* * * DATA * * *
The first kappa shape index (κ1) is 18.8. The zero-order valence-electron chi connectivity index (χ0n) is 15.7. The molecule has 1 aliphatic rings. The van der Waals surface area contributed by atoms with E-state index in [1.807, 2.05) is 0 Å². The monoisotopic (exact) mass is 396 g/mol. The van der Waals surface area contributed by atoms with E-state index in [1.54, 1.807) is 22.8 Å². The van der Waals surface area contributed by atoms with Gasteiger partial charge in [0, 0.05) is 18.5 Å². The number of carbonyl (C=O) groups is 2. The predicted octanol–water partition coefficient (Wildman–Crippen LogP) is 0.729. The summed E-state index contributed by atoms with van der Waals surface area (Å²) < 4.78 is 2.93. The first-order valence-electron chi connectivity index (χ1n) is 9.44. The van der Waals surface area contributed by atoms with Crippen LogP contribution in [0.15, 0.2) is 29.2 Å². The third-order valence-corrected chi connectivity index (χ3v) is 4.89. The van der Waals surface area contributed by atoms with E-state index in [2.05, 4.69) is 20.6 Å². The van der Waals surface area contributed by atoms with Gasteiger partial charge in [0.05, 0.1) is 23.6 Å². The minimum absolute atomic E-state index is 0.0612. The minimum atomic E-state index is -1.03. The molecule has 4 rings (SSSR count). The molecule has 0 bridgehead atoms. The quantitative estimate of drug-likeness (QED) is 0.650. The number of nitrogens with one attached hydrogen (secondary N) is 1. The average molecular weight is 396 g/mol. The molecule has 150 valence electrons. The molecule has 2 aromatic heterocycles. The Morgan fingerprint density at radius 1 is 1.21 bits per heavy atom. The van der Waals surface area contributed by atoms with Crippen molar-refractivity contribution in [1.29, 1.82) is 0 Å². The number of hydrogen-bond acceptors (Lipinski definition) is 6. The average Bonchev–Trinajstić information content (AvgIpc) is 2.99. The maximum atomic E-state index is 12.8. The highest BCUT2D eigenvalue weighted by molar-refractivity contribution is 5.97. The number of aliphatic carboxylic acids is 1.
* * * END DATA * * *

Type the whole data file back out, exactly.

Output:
The first kappa shape index (κ1) is 18.8. The zero-order valence-electron chi connectivity index (χ0n) is 15.7. The molecule has 1 aliphatic rings. The van der Waals surface area contributed by atoms with E-state index in [1.807, 2.05) is 0 Å². The monoisotopic (exact) mass is 396 g/mol. The van der Waals surface area contributed by atoms with E-state index in [1.54, 1.807) is 22.8 Å². The van der Waals surface area contributed by atoms with Gasteiger partial charge in [0, 0.05) is 18.5 Å². The number of carbonyl (C=O) groups is 2. The predicted octanol–water partition coefficient (Wildman–Crippen LogP) is 0.729. The summed E-state index contributed by atoms with van der Waals surface area (Å²) < 4.78 is 2.93. The first-order valence-electron chi connectivity index (χ1n) is 9.44. The van der Waals surface area contributed by atoms with Crippen LogP contribution in [0.15, 0.2) is 29.2 Å². The third-order valence-corrected chi connectivity index (χ3v) is 4.89. The van der Waals surface area contributed by atoms with E-state index in [2.05, 4.69) is 20.6 Å². The van der Waals surface area contributed by atoms with Gasteiger partial charge in [0.05, 0.1) is 23.6 Å². The minimum absolute atomic E-state index is 0.0612. The minimum atomic E-state index is -1.03. The molecule has 4 rings (SSSR count). The molecule has 0 bridgehead atoms. The quantitative estimate of drug-likeness (QED) is 0.650. The number of nitrogens with one attached hydrogen (secondary N) is 1. The average molecular weight is 396 g/mol. The molecule has 150 valence electrons. The molecule has 2 aromatic heterocycles. The Morgan fingerprint density at radius 1 is 1.21 bits per heavy atom. The van der Waals surface area contributed by atoms with Crippen molar-refractivity contribution in [1.29, 1.82) is 0 Å². The number of hydrogen-bond acceptors (Lipinski definition) is 6. The average Bonchev–Trinajstić information content (AvgIpc) is 2.99. The maximum atomic E-state index is 12.8. The highest BCUT2D eigenvalue weighted by molar-refractivity contribution is 5.97. The number of aliphatic carboxylic acids is 1.